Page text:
K-Tel Disco (Not Disco)

I’ve already gone public with my secret devotion to K-Tel compilations, though one must call into question their somewhat dubious attempts to ride the disco bandwagon…

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This example, from 1976, called ‘Disco Rocket’, does indeed feature some songs that one would call ‘disco’, including, Donna Summer‘s “Love To Love You Baby” and Tina Charles‘ “Love Me Like A Lover”, along with War‘s “Low Rider” and tracks from Jimmy James, Barry White and KC & The Sunshine Band, yet how could they justify inclusion of Pussycat‘s “Mississipi”, Randy Edleman‘s “Uptown Uptempo Woman” and other distinctly un-disco tunes from the likes of Smokie, Bay City Rollers and Manfred Man’s Earth Band? Could it be that the definition of disco was different back then? Did it merely indicate music that might be heard in a mid-seventies British night club? Or did the suits at K-Tel genuinely have no idea what they were doing?

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From the following year, “Disco Fever” follows a similar course, with some genuine disco hits from acts like Baccara, Space, Rah Band and Heatwave rubbing shoulders with Brotherhood Of Man, Showaddywaddy and The Boomtown Rats (first murmerings of the New Wave creeping in there). But at least this collection did reacquaint me with Meri Wilson‘s “Telephone Man” and Joy Sarney‘s supremely bonkers duet with Mr.Punch called “Naughty Naughty Naughty”, for which I am eternally grateful.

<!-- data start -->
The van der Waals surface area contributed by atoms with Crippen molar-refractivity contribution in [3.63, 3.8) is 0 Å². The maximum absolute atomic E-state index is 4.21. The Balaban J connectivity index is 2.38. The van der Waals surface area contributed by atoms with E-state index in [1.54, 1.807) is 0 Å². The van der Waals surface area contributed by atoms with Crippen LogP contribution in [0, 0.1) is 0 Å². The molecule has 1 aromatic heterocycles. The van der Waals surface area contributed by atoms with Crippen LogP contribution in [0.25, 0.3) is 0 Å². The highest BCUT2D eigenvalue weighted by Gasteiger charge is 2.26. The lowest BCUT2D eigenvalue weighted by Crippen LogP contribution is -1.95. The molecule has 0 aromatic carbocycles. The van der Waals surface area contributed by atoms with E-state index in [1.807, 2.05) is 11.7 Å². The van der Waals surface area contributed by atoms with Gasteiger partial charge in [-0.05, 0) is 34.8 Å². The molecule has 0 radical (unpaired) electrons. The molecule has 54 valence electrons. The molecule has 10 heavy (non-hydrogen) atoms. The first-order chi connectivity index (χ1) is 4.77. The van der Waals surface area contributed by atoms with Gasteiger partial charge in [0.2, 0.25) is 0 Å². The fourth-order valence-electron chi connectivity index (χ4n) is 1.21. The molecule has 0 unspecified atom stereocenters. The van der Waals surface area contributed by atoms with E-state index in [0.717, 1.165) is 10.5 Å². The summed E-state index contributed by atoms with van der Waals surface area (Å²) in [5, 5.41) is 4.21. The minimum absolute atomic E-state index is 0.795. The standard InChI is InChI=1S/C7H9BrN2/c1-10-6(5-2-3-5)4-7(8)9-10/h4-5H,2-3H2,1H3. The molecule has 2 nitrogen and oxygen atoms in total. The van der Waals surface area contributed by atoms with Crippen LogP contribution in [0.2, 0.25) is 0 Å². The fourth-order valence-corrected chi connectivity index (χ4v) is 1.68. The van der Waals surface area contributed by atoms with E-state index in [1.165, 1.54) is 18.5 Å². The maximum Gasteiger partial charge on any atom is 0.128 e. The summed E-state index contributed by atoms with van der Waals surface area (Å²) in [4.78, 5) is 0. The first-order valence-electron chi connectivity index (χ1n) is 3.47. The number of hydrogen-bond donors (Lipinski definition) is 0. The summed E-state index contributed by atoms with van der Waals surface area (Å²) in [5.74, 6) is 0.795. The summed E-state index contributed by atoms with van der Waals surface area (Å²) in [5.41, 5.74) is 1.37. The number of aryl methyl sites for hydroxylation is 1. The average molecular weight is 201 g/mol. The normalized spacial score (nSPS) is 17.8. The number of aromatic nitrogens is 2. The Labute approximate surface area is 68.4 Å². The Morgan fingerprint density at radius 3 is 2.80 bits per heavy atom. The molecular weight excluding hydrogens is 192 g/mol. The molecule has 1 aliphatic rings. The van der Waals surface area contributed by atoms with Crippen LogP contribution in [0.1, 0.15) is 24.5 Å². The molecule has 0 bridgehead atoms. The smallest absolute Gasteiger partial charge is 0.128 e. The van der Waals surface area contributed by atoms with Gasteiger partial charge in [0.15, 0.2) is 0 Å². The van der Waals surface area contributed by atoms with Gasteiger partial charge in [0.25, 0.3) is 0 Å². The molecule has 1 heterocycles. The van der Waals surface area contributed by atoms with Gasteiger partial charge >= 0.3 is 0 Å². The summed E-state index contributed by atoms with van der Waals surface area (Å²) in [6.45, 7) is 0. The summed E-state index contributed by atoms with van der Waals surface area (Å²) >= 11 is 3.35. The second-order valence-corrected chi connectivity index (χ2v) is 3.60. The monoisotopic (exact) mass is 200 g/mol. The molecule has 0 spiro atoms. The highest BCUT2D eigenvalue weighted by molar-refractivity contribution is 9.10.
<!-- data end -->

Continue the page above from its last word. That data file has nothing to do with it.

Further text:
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And so to the following year, 1978, “Disco Stars” capitalises on post-Stars Wars sci-fi madness with the sleeve design, as well as kicking-off with Meco‘s discofied version of the Star Wars theme. Genuine disco is also represented by Chic‘s “Dance Dance Dance” plus the surprising inclusion of Giorgio Moroder‘s “From Here To Eternity”. But then we have 50’s revivalists Darts plus (once again) Showaddywaddy, Smokie and the Boomtown bloody Rats. And, in terms of sound, structure and sentiment, David Soul‘s “Let’s Have A Quiet Night In” must surely be the polar opposite of a disco tune.

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From the same year, the “Disco Double” at least offers a package that is worthy of the title, collecting up most of the genuine disco cuts from the earlier compilations, and adding plenty more from such as Andrea True Connection, Silver Convention and Odyssey. Nice to see the inclusion of Hi-Tension‘s eponymous overlooked Brit-funk classic, and The Michael Zager Band‘s “Let’s All Chant” has aged remarkably well. I was also reminded how inherently strange and experimental Hot Chocolate‘s “Put Your Love In Me” sounded….there was a lot more to that group than just “You Sexy Thing”.

Interesting sleeve image: a firm American butt about to make contact with a pert British arse, against a Manhattan skyline. Well, I guess we always did have a special friendship with the Yanks.

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Published in: on November 10, 2009 at 10:45 pm  Comments (1)  
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One CommentLeave a comment

  1. http://www.gavinunderhill.co.uk/FATJ1.htm

    great minds think alike?


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